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Frustration helps find traffic solutions

ATLANTA - As traffic in the Atlanta region continues to worsen, the hours commuters spend stuck on the highway may have an upside: Their frustration may be the key to finding a transportation solution.

"Congestion can be your friend," Craig Benedetto said. "The worse things get, the better the solutions sound. Desperation can be your ally."

Benedetto, who helped San Diego create a $14 billion transportation plan to improve highways, transit options and local roads, was one of six panelists addressing what other cities have done to ease their traffic woes and what the Atlanta region can learn from their efforts.

With an estimated 2 million people expected to move to the region by 2030, the fourth fastest-growing city in the country spends just two-thirds the national average on transportation infrastructure.

But Sam Olens, president of the Atlanta Regional Commission and chairman of the Cobb County Board of Commissioners, said the area is working toward creating a transportation plan - though it is still several years away.

"Twenty-five years ago, no one would imagine that my county would have 675,000 people," he said. "I feel like we have an idea of what we'll look like population-wise when we grow up. We have the energy to solve the problem."

Clarence Marsella, the general manager of Denver's Regional Transportation District, said the importance of including the entire region in transportation plans cannot be overstated. By targeting specific areas when explaining aspects of a plan and allowing feedback before it is finalized, he said, people become invested in a solution.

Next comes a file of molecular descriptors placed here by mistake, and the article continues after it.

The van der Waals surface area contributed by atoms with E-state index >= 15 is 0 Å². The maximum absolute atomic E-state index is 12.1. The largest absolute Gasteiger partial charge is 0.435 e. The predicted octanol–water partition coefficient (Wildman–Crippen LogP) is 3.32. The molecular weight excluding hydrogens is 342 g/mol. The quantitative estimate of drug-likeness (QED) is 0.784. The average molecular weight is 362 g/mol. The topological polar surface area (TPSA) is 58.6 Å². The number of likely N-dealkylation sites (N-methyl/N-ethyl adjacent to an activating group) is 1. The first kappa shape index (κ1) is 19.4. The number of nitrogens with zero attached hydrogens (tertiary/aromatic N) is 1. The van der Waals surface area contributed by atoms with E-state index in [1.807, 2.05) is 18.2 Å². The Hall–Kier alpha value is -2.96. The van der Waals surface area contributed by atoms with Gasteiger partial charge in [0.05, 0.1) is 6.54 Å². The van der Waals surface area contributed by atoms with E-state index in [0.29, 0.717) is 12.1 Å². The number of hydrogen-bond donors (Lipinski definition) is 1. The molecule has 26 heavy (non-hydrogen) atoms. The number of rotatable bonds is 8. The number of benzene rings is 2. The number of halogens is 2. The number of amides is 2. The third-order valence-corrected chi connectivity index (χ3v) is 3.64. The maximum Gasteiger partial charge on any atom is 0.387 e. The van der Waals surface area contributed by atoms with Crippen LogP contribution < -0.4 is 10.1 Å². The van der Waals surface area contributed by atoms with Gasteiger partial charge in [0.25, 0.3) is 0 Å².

In Denver, a 12-year plan to add 137 miles of light rail and improve highways will connect the city and its outlying regions. The key to winning wide support, Marsella said, is to include a solution for every area in the region. Within the project, too, there should be unity between different transportation aspects, such as highways and light rail.

"As the region thrives, so thrives the city. We need to look at this together," he said. "We weren't in competition. We were complementary."

Mesa, Ariz., Mayor Keno Hawker said when discussing traffic, people are going to be specific about how they can benefit from projects.

"People are going to locate their house and say, 'What's in it for me?'" he said.

But better transportation is about more than just an individual commute. It can have a role in the economy, as well. Shops or homes could be built along new transit lines or businesses contemplating a move might be drawn to a city that promises improved traffic.

Olens said the region has done a better job of working together recently than it has in decades. Sam A. Williams, president of the Metro Atlanta Chamber of Commerce, said recent support of initiatives such as the Brain Train means the time is right to explore traffic solutions in Atlanta that may not have been readily accepted in the past.

About 75 percent of people plan their days around congestion, Williams said, and the region cannot wait for a solution any longer.

"The problems we have out here have been an unintended consequence of our success," he said. "We've always been a city of dreamers, a state of problem-solvers. We'll tackle this problem, too."